The Department of Labor is present today to promote, foster and develop the welfare of the employees or the labor force in the United States. The labor system focuses on the improvement of the working conditions and the fulfillment of opportunities for more profitable employment. As it would be known, rules and regulations are there to keep things in order. Similarly, the Labor system in the country is guided by laws that guarantee the rights and privileges of the labor force of the country.
The Department of Labor has made laws concerning working conditions, minimum hourly wage, and freedom from employment discrimination, worker's compensation and unemployment insurance. The labor system also aids in job training programs and it helps workers find jobs. Everyone needs a decent source of income and if a person has some sort of skill or talent, they should definitely make use of it.
The basic feature of the labor system is to ensure that jobs are equally spread out through the country. The labor system therefore petitions the government for channeling more of the federal budget towards the production of labor. Therefore, jobs are created either in government offices, through construction or through small business. In the end, the labor system ensures that the people get jobs, work in decent working conditions and are paid fairly.
Employee Relationship and Labor Relations
Employee Relationship and Labor Relations are two different concepts with varying goals and objectives. Employee relationship refers to the relations between employees and their employer. The Fair Labor Standards Act (FLSA) has stated that employment relationship should be distinguished from a strictly contractual one. The economic reality guides this relationship and it is not determined by law standards in relation to master and servant. Therefore, the major objective of this relationship is to ensure that both the employee and the employer are getting their economic benefits out of this relationship. There is a decreed extent for the nature of control, the permanency of the relationship and other factors. One similarity between employee relationship and labor relations is that the well-being of the entire individual is necessary.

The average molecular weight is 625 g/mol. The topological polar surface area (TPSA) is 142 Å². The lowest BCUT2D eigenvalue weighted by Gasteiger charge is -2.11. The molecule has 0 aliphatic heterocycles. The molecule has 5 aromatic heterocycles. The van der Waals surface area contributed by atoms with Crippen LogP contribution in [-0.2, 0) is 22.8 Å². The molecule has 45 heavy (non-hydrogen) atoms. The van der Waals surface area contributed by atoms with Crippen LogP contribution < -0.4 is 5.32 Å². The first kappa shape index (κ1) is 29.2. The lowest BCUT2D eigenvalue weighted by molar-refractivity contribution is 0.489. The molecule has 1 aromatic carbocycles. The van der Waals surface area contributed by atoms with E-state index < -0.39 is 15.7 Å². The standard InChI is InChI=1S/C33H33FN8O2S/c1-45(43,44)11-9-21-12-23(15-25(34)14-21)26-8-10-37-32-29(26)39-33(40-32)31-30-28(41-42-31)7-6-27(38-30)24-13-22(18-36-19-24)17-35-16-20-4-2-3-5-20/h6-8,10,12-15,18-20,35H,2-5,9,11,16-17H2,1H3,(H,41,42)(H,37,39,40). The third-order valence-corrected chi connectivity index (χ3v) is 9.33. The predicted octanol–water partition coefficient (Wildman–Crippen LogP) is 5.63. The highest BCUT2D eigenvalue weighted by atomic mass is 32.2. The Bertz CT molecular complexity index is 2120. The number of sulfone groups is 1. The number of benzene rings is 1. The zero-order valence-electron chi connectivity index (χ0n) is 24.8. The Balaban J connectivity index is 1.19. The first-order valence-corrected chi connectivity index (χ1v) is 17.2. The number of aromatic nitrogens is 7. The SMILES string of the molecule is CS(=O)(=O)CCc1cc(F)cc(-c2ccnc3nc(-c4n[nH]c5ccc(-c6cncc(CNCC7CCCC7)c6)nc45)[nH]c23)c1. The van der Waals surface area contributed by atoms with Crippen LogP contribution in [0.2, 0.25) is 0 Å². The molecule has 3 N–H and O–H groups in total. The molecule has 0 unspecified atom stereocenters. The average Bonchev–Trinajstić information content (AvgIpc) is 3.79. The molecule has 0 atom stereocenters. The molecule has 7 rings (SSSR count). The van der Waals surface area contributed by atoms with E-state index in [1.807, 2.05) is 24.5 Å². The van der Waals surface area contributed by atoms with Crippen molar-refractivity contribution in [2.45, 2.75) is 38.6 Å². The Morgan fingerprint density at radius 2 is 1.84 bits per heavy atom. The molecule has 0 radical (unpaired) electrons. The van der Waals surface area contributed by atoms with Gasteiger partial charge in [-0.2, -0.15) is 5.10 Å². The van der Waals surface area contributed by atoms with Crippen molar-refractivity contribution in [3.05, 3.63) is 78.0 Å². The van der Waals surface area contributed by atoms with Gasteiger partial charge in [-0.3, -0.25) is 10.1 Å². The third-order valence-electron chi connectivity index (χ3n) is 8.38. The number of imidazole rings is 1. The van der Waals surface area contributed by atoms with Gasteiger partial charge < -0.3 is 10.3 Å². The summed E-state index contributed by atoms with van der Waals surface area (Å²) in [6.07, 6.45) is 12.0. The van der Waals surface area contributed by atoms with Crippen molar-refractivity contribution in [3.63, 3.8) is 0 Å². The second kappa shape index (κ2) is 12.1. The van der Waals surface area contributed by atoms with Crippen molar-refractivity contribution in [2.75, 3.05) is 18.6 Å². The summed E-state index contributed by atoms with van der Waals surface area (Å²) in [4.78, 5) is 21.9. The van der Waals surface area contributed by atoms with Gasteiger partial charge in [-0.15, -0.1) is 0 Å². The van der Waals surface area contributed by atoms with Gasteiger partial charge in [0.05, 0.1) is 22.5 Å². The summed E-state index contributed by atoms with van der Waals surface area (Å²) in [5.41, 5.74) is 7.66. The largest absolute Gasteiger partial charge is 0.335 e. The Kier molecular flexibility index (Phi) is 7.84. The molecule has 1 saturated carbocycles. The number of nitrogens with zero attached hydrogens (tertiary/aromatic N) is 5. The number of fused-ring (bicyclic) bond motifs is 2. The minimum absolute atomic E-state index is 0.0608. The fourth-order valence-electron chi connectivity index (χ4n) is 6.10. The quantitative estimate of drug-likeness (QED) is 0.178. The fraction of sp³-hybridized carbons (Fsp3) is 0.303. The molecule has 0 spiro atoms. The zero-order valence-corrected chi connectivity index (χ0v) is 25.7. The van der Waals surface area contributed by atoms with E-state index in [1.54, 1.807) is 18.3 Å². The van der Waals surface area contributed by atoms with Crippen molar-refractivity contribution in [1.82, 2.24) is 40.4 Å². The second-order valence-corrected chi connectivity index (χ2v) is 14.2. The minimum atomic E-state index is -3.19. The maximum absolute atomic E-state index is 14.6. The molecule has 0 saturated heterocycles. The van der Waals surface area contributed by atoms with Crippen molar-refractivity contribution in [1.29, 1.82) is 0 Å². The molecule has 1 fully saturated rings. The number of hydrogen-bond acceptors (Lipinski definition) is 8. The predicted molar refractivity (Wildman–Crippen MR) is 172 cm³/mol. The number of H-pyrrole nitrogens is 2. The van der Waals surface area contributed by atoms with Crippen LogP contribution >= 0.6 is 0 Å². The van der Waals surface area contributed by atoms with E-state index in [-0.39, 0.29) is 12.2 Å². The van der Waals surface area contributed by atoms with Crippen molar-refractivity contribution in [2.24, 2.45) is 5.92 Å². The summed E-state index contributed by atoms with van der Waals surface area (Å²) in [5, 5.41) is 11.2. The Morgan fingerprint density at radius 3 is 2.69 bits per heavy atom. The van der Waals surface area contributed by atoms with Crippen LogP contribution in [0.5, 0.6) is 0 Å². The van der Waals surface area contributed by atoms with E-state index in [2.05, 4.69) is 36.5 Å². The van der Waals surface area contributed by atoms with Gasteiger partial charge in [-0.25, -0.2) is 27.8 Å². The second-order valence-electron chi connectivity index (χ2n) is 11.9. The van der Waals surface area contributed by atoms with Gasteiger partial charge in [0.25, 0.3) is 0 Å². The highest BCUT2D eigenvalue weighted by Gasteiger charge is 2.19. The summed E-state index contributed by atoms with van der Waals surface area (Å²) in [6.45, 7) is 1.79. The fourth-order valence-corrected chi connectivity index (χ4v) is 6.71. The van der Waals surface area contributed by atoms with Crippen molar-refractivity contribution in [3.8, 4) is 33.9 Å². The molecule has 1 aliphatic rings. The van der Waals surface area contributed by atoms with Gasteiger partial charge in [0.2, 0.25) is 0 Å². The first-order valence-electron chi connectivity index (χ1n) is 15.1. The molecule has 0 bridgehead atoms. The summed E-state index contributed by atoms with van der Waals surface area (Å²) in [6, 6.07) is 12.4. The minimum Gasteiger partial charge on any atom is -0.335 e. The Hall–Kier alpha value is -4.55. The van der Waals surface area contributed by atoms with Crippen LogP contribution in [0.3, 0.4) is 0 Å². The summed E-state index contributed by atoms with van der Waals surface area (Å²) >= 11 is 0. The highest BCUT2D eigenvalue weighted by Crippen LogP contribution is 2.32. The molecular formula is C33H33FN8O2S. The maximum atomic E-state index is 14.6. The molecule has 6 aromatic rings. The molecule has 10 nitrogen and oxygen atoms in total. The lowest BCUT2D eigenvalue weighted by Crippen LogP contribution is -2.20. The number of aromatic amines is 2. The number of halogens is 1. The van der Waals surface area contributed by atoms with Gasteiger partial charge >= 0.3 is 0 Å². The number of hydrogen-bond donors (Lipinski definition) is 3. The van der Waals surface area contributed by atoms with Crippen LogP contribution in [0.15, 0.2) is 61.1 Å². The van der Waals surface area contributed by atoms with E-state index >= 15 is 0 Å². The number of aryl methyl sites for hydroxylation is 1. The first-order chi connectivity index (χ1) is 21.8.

On the other hand, labor relations are the practice and the study of managing unionized employment situations. Theoretically, labor relations are associated more with industrial relations and are linked to other disciples such as history, law and sociology. Unlike employment relationship, these relations encircle the entire workforce of a company. The employees work together in form of labor unions or labor movements. This is a private sector in the United States and is guided by the National Labor acts. An in depth discussion of labor unions within the United States will shed some more light on labor relations.
History of Labor Relations
The National Labor Union founded in 1866 was the first step that the people of America took towards organized labor. Ever since then, pressures arising from nature and power of organized labor have included demands for exclusive worker control, higher wages and favorable working conditions.
Most of the movements were inspired by the immediate interests of the craft members of the movement. They derived their concepts from the Ricadian labor theory concerning value and republican ideals of the American Revolution. They targeted social equality, honest labor and independent and virtuous citizenship. At first, labor unions were divided into the National Labor Union and Knights of Labor. The Knights of labor targeted more towards the immediate working condition of the laborers where as the other movement rooted for long-term reforms.
As the Industrial Era rolled in, long-term reforms became the major goal and the American Federation of Labor (AFL) was created. The formation of this movement changed the belief of the workers towards job conscious goals like the security and freedom of a worker. One formal policy asserted by AFL was that it represented all workers. Therefore problems faced by worker of every skill, religion, race gender or nationality could be put forward in this movement. Unfortunately, this policy could not be preserved as many laborers began their own unions within their area of work. For instance, coal miners, garment traders and steel workers made their own unions concerned with the rapid shift to technological change. It was seen that most of the skill lines were linked to certain races, ethnicities and genders. Ultimately, the movement took on this racist and sexist approach as well.